# How to design this kind of blade antenna? How does it even work?

I've recently stumbled upon this kind of blade antenna:

And I'm wondering how does it work? The entire thing seems to be made of CNC milled / cast metal, making the radiating element and the ground plane DC-shorted. How to design such an antenna? I presume the dielectric thing in the middle is a guide for the coax core to the radiating element (and its feedpoint). How to simulate/calculate the position of the element?

• Just because two pieces of metal are shorted together DC wise, does not mean that they will appear as a short at the frequency for which that antenna is designed. Oct 14, 2022 at 15:31
• Shorted together at DC is not a problem, because you're not going to be trying to radiate DC. Notice the loop formed by the coax inner and the blade. That has a finite inductance. To first order, that's going to give you a reasonable impedance to drive into at some frequency, with a wavelength comparable with its size. Of course it's loaded by the rest of the blade, and the blade above ground is like a transmission line, so it's rather more than just that loop. Oct 14, 2022 at 15:36
• Has some similarity to J-pole antenna. en.wikipedia.org/wiki/J-pole_antenna Oct 14, 2022 at 15:43
• Alright, I'm aware that DC-shorted antennas are a thing and for RF that is not a problem, I however missed the fact that indeed a loop is formed and drives the antenna. Do you know how to design such an antenna? Oct 14, 2022 at 15:43
• @glen_geek that's a brilliant catch! Oct 14, 2022 at 15:45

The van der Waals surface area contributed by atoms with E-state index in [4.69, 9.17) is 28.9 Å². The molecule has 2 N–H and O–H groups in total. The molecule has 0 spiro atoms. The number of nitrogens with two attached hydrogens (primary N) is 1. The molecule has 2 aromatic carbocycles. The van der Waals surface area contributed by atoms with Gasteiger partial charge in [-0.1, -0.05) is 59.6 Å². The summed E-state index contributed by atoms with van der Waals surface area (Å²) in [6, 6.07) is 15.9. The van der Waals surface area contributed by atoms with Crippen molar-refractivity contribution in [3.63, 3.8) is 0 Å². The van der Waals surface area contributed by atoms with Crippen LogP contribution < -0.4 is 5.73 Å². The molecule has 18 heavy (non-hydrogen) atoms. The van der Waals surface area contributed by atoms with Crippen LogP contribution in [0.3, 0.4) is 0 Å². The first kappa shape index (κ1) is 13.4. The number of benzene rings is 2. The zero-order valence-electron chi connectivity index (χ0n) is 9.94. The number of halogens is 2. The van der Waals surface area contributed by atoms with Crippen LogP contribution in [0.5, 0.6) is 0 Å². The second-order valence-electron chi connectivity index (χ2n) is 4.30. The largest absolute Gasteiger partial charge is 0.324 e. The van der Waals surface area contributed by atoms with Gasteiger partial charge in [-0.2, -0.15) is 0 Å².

The theory and design of antennas is a specialized field, with entire books and hundreds of scientific papers devoted to it. With that understood, let's focus on this particular style antenna, and ways to design it.

Blade antennas like this can be a good choice for use on a rocket, aircraft, ship, or vehicle fuselage. The solid one-piece design, with the radiating element part of the grounded mounting plane, gives it mechanical sturdiness (withstands high g forces). Being at DC ground prevents static electricity buildup (from rapidly moving air) and helps shunt lightning strokes away from the RF circuitry.

Begin by thinking of a 1/4 wave vertical monopole antenna. Because most of the radiation comes from the lowest, high-current part of the antenna, you can fold the top sideways, maintaining resonance, and not losing much efficiency. Make it fat, for broader bandwidth and higher power handling capacity. Taper the front for aerodynamic reasons.

Then you just have to understand that while you're most familiar with series-fed monopoles -- a whip antenna insulated from ground and connected to a coaxial cable center conductor -- they can alternatively be shunt-fed, by grounding the base and connecting the feed to a point partway up the antenna. By moving the feedpoint up and down the monopole (sideways in this case, since it's bent) the antenna's feed impedance can be varied.

Now, how to actually design?

1. You can use an electromagnetic field simulation software package, and adjust the parameters (blade length, cross-section, spacing, feedpoint etc) until you get the performance you require.

2. If you can't use simulation, you can build low-cost test versions and measure their impedance characteristics over the desired bandwidth with a VNA. Because of the skin effect, you can build models by folding thin copper sheet into the proposed shape at a lower cost than milling a block of solid metal. Tin snips, conductive copper tape, and solder can be your friends for quick adjustments. And because of electromagnetic scalability, you can construct test models much smaller or bigger than the final antenna and still get reasonable test results.